I’ve always thought of the word ‘disruption’ as having negative connotations – teachers used to use it on bad class reports and train operators bellow it over their announcers when the trains aren’t running on time. Normally, ‘disruptions’ aren’t something we look forward to - so why would anyone try and initiate one?
It’s only when the word ‘disruption’ is matched with the word ‘innovation’ that we begin to see it in a new light. In his new book, “The Road to Reinvention”, Josh Linker, passionately remarks “Disrupt or be disrupted!” - promoting a company culture of panic where political unrest and rapid technological change culminate in a need for a business model that isn’t so much a model but a pot of play-doh, readily mouldable in the face of whatever is thrown at it.
We have to go back to what seems like the dawn of time, the invention of the personal computer, to see the seeds of Disruptive Innovation. Coined by Clayton M. Christensen to portray the personal computer market – it described how the more expensive, higher quality mainframe computers would gradually be ousted out by personal computers. At the time, PC’s were poor quality, cheaper and reached a far less profitable audience. The disruption part was that these seemingly poorer goods would become the mainstay of the market, a development that most overlooked. It was an early example of disruptive innovation and showed how a seemingly obvious development could creep up on executives undetected.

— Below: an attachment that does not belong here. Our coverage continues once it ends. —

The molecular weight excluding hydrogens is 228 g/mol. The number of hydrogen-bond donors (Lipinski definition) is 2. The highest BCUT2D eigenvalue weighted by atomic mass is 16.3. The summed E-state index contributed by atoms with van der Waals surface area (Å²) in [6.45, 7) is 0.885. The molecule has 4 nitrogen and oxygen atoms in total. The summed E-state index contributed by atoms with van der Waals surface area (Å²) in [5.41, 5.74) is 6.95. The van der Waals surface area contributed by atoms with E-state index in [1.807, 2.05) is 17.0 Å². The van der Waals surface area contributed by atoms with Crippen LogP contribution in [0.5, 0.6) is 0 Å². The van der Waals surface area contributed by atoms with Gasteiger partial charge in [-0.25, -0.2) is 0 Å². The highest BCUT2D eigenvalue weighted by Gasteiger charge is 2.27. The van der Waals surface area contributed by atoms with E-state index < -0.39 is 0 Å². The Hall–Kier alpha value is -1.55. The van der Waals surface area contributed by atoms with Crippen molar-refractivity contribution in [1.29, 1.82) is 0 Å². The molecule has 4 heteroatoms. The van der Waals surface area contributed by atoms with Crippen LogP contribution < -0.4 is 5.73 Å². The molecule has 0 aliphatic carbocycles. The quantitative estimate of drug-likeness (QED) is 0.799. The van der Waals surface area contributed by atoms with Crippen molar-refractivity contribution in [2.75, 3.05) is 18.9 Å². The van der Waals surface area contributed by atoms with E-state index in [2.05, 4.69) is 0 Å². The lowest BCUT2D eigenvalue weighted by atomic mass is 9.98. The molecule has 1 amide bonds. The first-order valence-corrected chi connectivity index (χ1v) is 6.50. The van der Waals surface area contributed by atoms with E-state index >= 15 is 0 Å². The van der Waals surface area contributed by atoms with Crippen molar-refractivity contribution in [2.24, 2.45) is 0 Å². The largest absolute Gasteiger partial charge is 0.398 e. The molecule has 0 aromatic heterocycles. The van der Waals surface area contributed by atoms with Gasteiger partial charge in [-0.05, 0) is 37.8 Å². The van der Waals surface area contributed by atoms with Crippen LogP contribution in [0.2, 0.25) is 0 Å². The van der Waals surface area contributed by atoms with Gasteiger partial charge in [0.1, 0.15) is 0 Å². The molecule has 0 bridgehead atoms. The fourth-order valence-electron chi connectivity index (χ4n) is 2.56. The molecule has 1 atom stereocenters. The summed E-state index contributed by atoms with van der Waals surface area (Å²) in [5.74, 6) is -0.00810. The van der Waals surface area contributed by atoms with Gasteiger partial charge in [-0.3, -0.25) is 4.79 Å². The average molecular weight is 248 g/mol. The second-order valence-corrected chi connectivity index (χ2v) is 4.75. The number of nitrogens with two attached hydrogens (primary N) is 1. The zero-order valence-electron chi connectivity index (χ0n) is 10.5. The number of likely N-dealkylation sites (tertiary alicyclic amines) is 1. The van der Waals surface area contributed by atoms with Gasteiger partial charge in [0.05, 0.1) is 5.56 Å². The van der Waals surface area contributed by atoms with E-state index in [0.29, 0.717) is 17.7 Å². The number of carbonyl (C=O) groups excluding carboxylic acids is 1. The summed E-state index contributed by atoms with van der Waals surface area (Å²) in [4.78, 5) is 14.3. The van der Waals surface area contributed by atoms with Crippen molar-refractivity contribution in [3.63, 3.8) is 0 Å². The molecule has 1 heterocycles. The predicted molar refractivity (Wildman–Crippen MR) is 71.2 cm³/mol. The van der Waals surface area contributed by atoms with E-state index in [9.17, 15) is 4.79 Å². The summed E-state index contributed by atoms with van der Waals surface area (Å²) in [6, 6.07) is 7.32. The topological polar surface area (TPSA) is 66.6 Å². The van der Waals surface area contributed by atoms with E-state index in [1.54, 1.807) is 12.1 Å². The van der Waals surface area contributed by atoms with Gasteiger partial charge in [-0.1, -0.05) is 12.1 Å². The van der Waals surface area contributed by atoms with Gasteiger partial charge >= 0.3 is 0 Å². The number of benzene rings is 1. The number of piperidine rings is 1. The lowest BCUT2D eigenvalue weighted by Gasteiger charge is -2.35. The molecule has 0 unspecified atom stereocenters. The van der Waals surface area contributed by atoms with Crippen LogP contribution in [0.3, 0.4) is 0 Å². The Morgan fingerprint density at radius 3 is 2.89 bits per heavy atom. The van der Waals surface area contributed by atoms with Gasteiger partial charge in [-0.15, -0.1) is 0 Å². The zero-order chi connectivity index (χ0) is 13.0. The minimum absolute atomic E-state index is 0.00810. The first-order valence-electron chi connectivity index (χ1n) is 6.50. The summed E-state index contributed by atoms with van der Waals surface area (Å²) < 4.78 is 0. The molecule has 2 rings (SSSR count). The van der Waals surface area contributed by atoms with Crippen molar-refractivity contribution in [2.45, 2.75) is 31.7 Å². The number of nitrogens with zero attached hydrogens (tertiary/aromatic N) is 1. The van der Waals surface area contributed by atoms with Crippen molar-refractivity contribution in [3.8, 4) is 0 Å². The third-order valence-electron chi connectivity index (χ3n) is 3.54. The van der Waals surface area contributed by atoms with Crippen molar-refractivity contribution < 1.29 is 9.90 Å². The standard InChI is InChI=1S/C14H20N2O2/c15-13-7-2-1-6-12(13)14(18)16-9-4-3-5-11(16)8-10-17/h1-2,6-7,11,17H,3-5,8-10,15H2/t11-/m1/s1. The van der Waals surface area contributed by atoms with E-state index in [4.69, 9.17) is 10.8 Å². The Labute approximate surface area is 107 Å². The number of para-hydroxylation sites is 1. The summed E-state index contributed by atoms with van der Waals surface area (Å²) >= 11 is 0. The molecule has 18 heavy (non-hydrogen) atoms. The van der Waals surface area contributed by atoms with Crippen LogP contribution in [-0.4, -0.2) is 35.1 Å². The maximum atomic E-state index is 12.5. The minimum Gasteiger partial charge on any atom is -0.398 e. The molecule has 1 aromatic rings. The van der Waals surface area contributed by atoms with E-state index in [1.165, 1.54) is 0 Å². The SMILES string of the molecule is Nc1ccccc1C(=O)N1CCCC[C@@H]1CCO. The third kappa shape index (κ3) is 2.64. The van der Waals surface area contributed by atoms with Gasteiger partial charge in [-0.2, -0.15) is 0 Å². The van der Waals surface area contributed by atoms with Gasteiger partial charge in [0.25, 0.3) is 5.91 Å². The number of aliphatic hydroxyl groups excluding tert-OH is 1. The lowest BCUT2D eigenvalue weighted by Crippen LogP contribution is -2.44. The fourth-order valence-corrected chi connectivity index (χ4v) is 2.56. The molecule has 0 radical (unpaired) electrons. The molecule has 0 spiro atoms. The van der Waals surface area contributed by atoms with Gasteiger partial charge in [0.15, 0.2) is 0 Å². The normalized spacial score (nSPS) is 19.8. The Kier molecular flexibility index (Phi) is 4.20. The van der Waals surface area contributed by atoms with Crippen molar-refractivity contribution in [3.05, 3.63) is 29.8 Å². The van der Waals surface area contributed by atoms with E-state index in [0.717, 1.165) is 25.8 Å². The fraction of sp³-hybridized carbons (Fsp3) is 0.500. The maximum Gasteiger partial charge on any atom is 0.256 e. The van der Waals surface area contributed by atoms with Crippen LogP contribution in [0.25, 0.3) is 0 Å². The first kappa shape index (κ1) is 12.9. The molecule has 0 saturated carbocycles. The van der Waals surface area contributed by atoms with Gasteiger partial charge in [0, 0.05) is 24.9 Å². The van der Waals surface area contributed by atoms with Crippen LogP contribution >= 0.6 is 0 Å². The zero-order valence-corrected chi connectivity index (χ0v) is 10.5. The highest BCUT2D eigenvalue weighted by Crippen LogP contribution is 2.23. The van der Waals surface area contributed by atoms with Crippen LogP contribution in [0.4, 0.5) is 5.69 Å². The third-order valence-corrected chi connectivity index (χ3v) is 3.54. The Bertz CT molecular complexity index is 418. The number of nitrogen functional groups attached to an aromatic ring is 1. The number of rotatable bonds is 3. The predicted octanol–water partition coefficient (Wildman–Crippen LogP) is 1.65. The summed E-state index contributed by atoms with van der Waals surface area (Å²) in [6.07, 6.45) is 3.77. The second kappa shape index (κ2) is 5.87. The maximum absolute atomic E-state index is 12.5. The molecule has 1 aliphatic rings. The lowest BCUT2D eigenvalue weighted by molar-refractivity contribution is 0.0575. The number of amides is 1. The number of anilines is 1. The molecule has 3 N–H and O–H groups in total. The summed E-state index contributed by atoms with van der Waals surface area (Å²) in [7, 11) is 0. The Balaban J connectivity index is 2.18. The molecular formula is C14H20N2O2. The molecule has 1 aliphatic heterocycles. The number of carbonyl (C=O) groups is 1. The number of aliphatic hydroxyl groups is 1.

The most interesting aspect of disruptive innovation is the effect it has on decision-making. When does a good decision out stay its welcome and become a bad decision? Executives live and die by bold decisions so backing disruption in the face of success is a challenging thing for them to get their heads around. However hard it is, they have to accept that staunchly defending current successes, when there are opportunities to change up, is dangerous for the long-term future of the company. Whatever the case may be, disruption is here for the long haul so for them the connotations are now overwhelmingly positive.